Sub-branding is a useful tool for organizations looking to reach new audiences in new markets or categories. While all brands employ some sort of brand architecture, many brands specifically benefit from developing a strategic plan that utilizes the power of sub-branding, or a secondary brand that leverages the associations of its parent brand.
But how does a brand determine whether or not it makes sense to create sub-brands?
Sub-brand factors to consider
It boils down to two things: the category (or market) your brand is in and your brand’s intended audience. For example, if your company operates in the construction industry but is looking to get into the tech industry to take advantage of current trends – that’s a definite reason to develop a sub-brand as the existing construction audience would be confused by such a pivot. To further drive home the point, if your brand’s target audience serves small and mid-sized businesses but you want to also reach fortune 100 brands, it would be best to enter that market with a different brand (sub-brand, in this case) altogether.
In essence, sub-branding allows companies to avoid watering down their position when chasing new market opportunity. If a proper architecture and corresponding sub-brands are not in place, new offerings (or brand extensions) stretch the brand in question, triggering its decent into the depths of brand obscurity and shrinking revenues…
Examples of categories:
Examples of target audiences:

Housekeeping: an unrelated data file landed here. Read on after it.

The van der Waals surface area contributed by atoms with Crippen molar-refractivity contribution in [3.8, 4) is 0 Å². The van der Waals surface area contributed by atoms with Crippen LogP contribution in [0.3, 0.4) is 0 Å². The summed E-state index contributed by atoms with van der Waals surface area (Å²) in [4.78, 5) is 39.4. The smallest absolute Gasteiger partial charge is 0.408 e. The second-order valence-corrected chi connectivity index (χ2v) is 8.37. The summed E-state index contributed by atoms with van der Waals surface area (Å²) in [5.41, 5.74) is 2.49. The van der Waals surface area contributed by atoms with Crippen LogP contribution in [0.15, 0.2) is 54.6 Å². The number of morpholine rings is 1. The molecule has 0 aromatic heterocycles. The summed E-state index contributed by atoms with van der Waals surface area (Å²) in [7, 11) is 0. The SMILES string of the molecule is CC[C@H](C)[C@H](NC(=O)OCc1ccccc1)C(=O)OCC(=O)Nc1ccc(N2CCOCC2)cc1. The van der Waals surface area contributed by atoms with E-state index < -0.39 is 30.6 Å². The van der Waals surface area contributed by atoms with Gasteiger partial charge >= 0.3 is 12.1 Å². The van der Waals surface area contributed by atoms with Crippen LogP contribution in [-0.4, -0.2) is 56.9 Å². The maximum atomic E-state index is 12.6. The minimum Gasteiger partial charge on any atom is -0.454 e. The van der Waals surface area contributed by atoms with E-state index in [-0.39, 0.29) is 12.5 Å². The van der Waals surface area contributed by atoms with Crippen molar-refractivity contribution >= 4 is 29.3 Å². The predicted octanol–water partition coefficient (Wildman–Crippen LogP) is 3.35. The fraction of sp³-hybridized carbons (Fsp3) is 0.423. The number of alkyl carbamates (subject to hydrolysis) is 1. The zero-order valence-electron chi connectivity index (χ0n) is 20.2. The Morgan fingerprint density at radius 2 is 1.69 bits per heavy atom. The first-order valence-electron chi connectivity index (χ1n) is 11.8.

- Fortune 100 companies
Depending on your brand’s current position and desired growth, sub-branding could be the next logical step to further your mission and reach new audiences. Remember, in order to consider developing sub-brands there needs to be something new or different in either your category or in your intended audience.
If you are one the fence about sub-branding, make a quick pass through this sub-brand map to determine if find out it’s a worthwhile venture at this point in time:
The Results are in!
If you landed on ‘Sub-brand!’ – your next step is to determine which type of sub-branding structure is right for you and yes, there are options! Check out this article on the types of sub-brands to guide you on your sub-brand journey.
If you landed on ‘No need to sub-brand!’ – it’s likely your brand does not need to create a sub-brand at this time. But, just because sub-branding isn’t right for your organization right now doesn’t mean you can’t plan for the future or try to think ahead if new product lines are in order. Check out this article on brand architecture for an overview on structuring your brand and outlining its growth moving forwards.
In all, whether you are creating sub-brands or implementing a different growth strategy, developing strong brand architecture early on in your brand’s life is essential for its long term success.